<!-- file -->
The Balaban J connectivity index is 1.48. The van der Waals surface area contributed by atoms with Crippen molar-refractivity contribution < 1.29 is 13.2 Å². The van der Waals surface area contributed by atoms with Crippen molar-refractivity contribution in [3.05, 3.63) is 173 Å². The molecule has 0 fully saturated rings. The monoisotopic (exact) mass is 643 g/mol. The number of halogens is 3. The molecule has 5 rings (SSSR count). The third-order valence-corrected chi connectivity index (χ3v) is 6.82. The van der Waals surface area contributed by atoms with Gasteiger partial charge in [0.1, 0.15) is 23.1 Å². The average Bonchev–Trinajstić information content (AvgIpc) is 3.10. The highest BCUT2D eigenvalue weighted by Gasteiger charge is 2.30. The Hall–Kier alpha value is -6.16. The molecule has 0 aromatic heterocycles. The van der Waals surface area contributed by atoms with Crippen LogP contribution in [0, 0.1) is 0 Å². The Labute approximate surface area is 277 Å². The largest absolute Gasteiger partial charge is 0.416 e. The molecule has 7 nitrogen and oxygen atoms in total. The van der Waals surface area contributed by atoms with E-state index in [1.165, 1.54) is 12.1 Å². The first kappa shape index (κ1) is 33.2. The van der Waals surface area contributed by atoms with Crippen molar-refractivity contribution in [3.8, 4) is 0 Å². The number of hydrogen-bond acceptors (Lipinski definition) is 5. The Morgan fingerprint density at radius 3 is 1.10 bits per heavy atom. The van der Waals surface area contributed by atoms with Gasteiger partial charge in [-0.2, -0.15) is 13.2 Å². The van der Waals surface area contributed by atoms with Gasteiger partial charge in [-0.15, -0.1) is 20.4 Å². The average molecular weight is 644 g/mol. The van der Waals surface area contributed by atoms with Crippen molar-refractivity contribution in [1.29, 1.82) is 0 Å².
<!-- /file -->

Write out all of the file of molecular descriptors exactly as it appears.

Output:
The Balaban J connectivity index is 1.48. The van der Waals surface area contributed by atoms with Crippen molar-refractivity contribution < 1.29 is 13.2 Å². The van der Waals surface area contributed by atoms with Crippen molar-refractivity contribution in [3.05, 3.63) is 173 Å². The molecule has 0 fully saturated rings. The monoisotopic (exact) mass is 643 g/mol. The number of halogens is 3. The molecule has 5 rings (SSSR count). The third-order valence-corrected chi connectivity index (χ3v) is 6.82. The van der Waals surface area contributed by atoms with Gasteiger partial charge in [0.1, 0.15) is 23.1 Å². The average Bonchev–Trinajstić information content (AvgIpc) is 3.10. The highest BCUT2D eigenvalue weighted by Gasteiger charge is 2.30. The Hall–Kier alpha value is -6.16. The molecule has 0 aromatic heterocycles. The van der Waals surface area contributed by atoms with Crippen LogP contribution in [0, 0.1) is 0 Å². The Labute approximate surface area is 277 Å². The largest absolute Gasteiger partial charge is 0.416 e. The molecule has 7 nitrogen and oxygen atoms in total. The van der Waals surface area contributed by atoms with E-state index in [1.165, 1.54) is 12.1 Å². The first kappa shape index (κ1) is 33.2. The van der Waals surface area contributed by atoms with Crippen molar-refractivity contribution in [3.8, 4) is 0 Å². The number of hydrogen-bond acceptors (Lipinski definition) is 5. The Morgan fingerprint density at radius 3 is 1.10 bits per heavy atom. The van der Waals surface area contributed by atoms with Gasteiger partial charge in [-0.2, -0.15) is 13.2 Å². The van der Waals surface area contributed by atoms with Gasteiger partial charge in [-0.15, -0.1) is 20.4 Å². The average molecular weight is 644 g/mol. The van der Waals surface area contributed by atoms with Crippen molar-refractivity contribution in [1.29, 1.82) is 0 Å².